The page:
As she doesn’t come from a rich family or a traditional political clan in Chile, Ximena Rincón, Minister Secretary General to the Presidency, considers herself “a good example of what quality education can produce”. In this interview, she discusses the significance of the reforms, and explains in more details the need for a new constitution and a new electoral system.
With its vibrant democracy, strong institutions, low corruption levels and an open and free economy, Chile is considered to be the economic miracle of Latin America. In March 2014, a new cycle began with the second administration of President Michelle Bachelet. What are the main challenges Chile is facing in this new stage?
Indeed, Chile has been praised and recognized for its economic growth and development. As a result we had very positive economic indicators, which certainly made us very proud. Nevertheless, there are aspects of a country’s reality that are not reflected by macroeconomic indicators. That is why President Bachelet’s program has three main structural areas of focus that are motivating, but also challenging: the fiscal reform, the educational reform and the new constitution. These three pillars are directly related to the increasing demand for social equity in today’s Chile.
Our poet, Nicanor Parra, describes this situation quite well when he says: “There are two loafs of bread. You eat two and I don’t eat any: average consumption, one loaf of bread per person”. President Bachelet understood that Chile could not wait any longer and she took on the challenge and decided to stop sweeping our inequalities under the carpet.
In order to end these inequalities it is essential to improve our education system, a pending task on our agenda for many years now. The problem is that in Chile opportunities are not readily available and the new generations simply cannot wait any longer. To implement the reform of the educational system, we need money, so first we have to reform our fiscal system to be able to collect capital in a more fair, efficient and equitable way.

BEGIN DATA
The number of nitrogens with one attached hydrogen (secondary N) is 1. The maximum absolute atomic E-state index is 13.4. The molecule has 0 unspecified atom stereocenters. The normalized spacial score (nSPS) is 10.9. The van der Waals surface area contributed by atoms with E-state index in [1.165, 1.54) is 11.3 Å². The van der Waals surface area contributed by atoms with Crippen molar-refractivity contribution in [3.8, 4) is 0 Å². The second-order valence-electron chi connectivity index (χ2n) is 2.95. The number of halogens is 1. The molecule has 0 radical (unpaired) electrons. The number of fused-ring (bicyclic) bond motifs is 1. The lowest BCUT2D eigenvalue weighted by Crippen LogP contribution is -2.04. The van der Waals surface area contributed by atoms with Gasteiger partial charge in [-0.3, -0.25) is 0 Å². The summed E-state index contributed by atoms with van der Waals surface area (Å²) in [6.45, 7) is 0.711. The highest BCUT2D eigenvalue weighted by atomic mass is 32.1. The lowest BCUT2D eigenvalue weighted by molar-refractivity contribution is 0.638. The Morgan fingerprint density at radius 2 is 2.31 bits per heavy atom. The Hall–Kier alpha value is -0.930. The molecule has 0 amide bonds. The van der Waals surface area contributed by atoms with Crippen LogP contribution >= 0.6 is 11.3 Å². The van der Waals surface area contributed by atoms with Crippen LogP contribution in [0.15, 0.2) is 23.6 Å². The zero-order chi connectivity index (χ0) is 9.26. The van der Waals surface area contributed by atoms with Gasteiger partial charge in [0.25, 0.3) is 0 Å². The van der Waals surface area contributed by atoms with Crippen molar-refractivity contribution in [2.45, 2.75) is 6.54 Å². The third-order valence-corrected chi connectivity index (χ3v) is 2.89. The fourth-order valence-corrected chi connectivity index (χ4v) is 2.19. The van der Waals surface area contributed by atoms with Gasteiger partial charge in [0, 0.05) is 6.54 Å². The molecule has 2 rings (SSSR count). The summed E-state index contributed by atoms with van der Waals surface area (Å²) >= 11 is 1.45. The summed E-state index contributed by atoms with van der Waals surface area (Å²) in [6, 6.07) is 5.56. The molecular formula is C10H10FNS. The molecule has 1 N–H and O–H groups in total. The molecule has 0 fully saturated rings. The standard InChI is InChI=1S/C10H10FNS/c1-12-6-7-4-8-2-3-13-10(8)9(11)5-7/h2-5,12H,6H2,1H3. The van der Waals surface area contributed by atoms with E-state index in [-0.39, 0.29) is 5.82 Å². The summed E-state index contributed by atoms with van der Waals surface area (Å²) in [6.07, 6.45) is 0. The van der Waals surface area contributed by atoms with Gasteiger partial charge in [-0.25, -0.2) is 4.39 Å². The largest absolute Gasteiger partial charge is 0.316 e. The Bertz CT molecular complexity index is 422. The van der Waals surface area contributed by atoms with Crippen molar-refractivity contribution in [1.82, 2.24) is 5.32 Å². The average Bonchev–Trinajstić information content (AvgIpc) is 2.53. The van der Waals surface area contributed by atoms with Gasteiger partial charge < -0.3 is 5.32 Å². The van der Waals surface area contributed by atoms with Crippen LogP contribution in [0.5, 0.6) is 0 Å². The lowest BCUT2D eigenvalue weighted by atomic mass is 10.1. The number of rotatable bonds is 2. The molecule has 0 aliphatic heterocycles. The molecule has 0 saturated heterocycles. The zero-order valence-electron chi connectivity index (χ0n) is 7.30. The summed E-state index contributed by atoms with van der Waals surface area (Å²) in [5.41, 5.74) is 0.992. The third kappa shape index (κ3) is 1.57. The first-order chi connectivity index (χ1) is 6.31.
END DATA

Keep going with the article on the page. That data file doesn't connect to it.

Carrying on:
The third objective of this administration is to draft a new constitution. We want to take charge of this historic and refoundational matter, which is directly related to our convictions. The current constitution was created during the dictatorship era, in the 1980s, within four walls and by a group of people who all thought the same way. It was not consulted with anyone.
This time, we want the civil society to participate and be actively involved in the discussions about the new constitution. Recent studies and poles show that 73% of Chileans want a new constitution. I don’t think that this is because they have a detailed knowledge of the current constitution, but rather because Chileans have a great respect for democratic and republican values. They know that a Magna Carta has to be created in a consensual manner and adopted in democracy.
Is there any particular constitutional model that you look up to as an inspiration?
We have reviewed past experiences in Europe, Colombia, Ecuador, Bolivia, etc. The case of Spain is a good example even though it is very specific because the new constitution was made after the death of General Francisco Franco, at the beginning of the transition. In Chile we also gained our democracy in a pacific way and we went through a transition, nonetheless, we did not modify our constitution. It is a very delicate issue and the entire world is following very closely what we are doing today in Chile.
Usually, when we talk about the establishment of a constitution, we refer to “the fathers of the constitution”. It seems that in Chile, the future generations will talk about the “mothers of the new constitution”…
The best would be if they could talk about the fathers and the mothers of the constitution. If you look back, you will realize that often women remained invisible in this kind of process no matter how significant their contribution was, and that is not good. If we want an inclusive constitution that recognizes everyone equally, than it should have both fathers and mothers. I believe that President Bachelet has the necessary strength and credibility to lead the process of a constitutional pact in a way that Chile has never seen before.
Another significant reform on the agenda is the change of the binominal system, which was established during the last period of Pinochet’s military dictatorship. Could you please explain in more details the main points of this reform?